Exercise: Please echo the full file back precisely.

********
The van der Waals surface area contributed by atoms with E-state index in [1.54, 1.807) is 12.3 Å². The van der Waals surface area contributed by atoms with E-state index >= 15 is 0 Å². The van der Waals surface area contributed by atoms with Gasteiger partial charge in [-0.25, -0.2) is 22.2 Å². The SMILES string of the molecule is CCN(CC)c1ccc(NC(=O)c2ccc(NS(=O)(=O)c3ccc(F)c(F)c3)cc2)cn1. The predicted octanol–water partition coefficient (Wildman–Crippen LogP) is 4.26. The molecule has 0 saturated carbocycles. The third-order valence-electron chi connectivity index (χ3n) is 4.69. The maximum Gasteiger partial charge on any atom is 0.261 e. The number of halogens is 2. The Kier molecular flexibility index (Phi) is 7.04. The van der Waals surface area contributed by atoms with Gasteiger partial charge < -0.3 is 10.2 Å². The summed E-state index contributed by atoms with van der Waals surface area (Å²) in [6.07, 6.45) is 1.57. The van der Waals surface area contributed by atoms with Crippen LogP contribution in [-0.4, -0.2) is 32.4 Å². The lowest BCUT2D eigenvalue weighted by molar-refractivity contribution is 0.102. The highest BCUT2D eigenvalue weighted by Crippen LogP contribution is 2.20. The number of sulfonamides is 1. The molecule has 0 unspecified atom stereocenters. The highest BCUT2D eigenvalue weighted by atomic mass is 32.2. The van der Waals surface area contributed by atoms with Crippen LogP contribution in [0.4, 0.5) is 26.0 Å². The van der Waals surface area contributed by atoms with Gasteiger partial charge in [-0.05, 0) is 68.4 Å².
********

The van der Waals surface area contributed by atoms with E-state index in [1.54, 1.807) is 12.3 Å². The van der Waals surface area contributed by atoms with E-state index >= 15 is 0 Å². The van der Waals surface area contributed by atoms with Gasteiger partial charge in [-0.25, -0.2) is 22.2 Å². The SMILES string of the molecule is CCN(CC)c1ccc(NC(=O)c2ccc(NS(=O)(=O)c3ccc(F)c(F)c3)cc2)cn1. The predicted octanol–water partition coefficient (Wildman–Crippen LogP) is 4.26. The molecule has 0 saturated carbocycles. The third-order valence-electron chi connectivity index (χ3n) is 4.69. The maximum Gasteiger partial charge on any atom is 0.261 e. The number of halogens is 2. The Kier molecular flexibility index (Phi) is 7.04. The van der Waals surface area contributed by atoms with Gasteiger partial charge < -0.3 is 10.2 Å². The summed E-state index contributed by atoms with van der Waals surface area (Å²) in [6.07, 6.45) is 1.57. The van der Waals surface area contributed by atoms with Crippen LogP contribution in [-0.4, -0.2) is 32.4 Å². The lowest BCUT2D eigenvalue weighted by molar-refractivity contribution is 0.102. The highest BCUT2D eigenvalue weighted by Crippen LogP contribution is 2.20. The number of sulfonamides is 1. The molecule has 0 unspecified atom stereocenters. The highest BCUT2D eigenvalue weighted by atomic mass is 32.2. The van der Waals surface area contributed by atoms with Crippen LogP contribution in [0.4, 0.5) is 26.0 Å². The van der Waals surface area contributed by atoms with Gasteiger partial charge in [-0.05, 0) is 68.4 Å².